6. Use smart passwords. Using a password like 1234 or password is not a smart thing to do at any time. But discovering that your account was hacked when you are traveling can ruin your trip. Plan ahead and manage your passwords in an intelligent way. There are plenty of memory tricks you can use to create unique passwords or you can let a password manager take care of the heavy lifting for you. Look for a new Avast password manager coming soon.
7. Think before you overshare. There are differing opinions about oversharing your location on social networks. Some say that broadcasting to the world that you are away invites a burglar into your home. Others say that broadcasting your whereabouts with regular updates is security in and of itself, because your friends and family know where you are in case something happens. And it could protect your contacts from the “I was arrested in Niagara Falls and need you to send bail money via Western Union” scam. Talk with your family and decide how you want to handle that.
8. Guard your devices. Thieves often target travelers. Don’t let yourself get so distracted that you lose track of your devices. Install Avast Anti-Theft before you leave. One of its useful features is called Geofencing. This allows you to set a perimeter, say around a table at an airport cafe, and if your mobile phone leaves that perimeter, an alarm will sound. If you discover any time that your smartphone or tablet has been stolen, Avast Anti-theft lets you control your cell phone remotely. You can locate and track your lost phone, remotely lock or wipe the memory, and even activate a customizable siren or alarm.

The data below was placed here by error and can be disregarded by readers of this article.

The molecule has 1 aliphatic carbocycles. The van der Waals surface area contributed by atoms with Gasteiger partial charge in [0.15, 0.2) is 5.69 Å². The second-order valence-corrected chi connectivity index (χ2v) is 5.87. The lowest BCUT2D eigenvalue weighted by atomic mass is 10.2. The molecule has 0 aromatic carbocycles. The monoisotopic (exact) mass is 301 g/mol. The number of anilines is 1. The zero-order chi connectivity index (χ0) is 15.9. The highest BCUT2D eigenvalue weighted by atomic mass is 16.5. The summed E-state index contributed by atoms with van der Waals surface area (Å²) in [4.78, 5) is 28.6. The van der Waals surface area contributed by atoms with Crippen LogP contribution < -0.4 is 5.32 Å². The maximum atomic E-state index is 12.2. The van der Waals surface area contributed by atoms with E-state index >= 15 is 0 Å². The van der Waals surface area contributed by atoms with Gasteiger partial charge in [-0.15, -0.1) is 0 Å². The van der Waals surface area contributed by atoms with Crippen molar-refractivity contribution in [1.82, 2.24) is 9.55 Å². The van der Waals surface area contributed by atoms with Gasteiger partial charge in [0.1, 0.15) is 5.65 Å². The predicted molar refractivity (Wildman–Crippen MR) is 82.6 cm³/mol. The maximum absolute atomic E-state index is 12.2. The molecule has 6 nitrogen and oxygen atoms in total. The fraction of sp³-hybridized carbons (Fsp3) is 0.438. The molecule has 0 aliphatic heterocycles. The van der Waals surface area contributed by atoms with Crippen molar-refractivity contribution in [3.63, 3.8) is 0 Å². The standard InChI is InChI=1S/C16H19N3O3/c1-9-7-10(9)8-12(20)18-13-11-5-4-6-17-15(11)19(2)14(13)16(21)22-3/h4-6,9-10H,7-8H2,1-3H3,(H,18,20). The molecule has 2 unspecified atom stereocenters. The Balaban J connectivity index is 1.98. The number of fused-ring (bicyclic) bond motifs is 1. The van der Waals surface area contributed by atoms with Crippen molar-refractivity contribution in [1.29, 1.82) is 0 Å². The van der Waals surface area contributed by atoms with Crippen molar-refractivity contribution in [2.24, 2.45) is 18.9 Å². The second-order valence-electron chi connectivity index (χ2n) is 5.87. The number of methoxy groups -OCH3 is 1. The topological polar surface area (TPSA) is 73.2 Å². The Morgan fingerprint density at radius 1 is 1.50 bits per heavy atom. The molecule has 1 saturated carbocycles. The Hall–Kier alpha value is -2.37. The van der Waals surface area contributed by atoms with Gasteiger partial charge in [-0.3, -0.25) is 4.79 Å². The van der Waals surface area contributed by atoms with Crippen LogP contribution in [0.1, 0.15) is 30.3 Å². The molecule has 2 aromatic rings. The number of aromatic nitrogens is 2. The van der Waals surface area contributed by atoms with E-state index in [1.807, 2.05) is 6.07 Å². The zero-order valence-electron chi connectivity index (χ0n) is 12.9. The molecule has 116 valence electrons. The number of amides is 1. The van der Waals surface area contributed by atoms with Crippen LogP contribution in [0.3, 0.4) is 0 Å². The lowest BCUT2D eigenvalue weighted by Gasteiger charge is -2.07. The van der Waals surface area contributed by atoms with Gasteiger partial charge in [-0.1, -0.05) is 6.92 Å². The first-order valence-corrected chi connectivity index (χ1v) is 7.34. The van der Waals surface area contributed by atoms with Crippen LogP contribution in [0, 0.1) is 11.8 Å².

The best thing about all these tools is that they are free (or in the case of SecureLine, a free trial), so the next time you start packing for your business trip, make sure that your devices are ready to go too.
In keeping with tradition, each year my husband Bob and I gather some of our 14 nieces and nephews and do an annual diving trip. Generally we provide diving lessons to each of the children as they come of age. This year, we did an “alumni” trip for all of the kids who have participated before.
It was truly awesome – and all about diving, eating and sleeping and, then… repeat.
We also had a no-devices-allowed policy. So each evening we had dinner at the big pagoda on the beach. Afterwards, all of us in hammocks. And every night we had amazing conversations!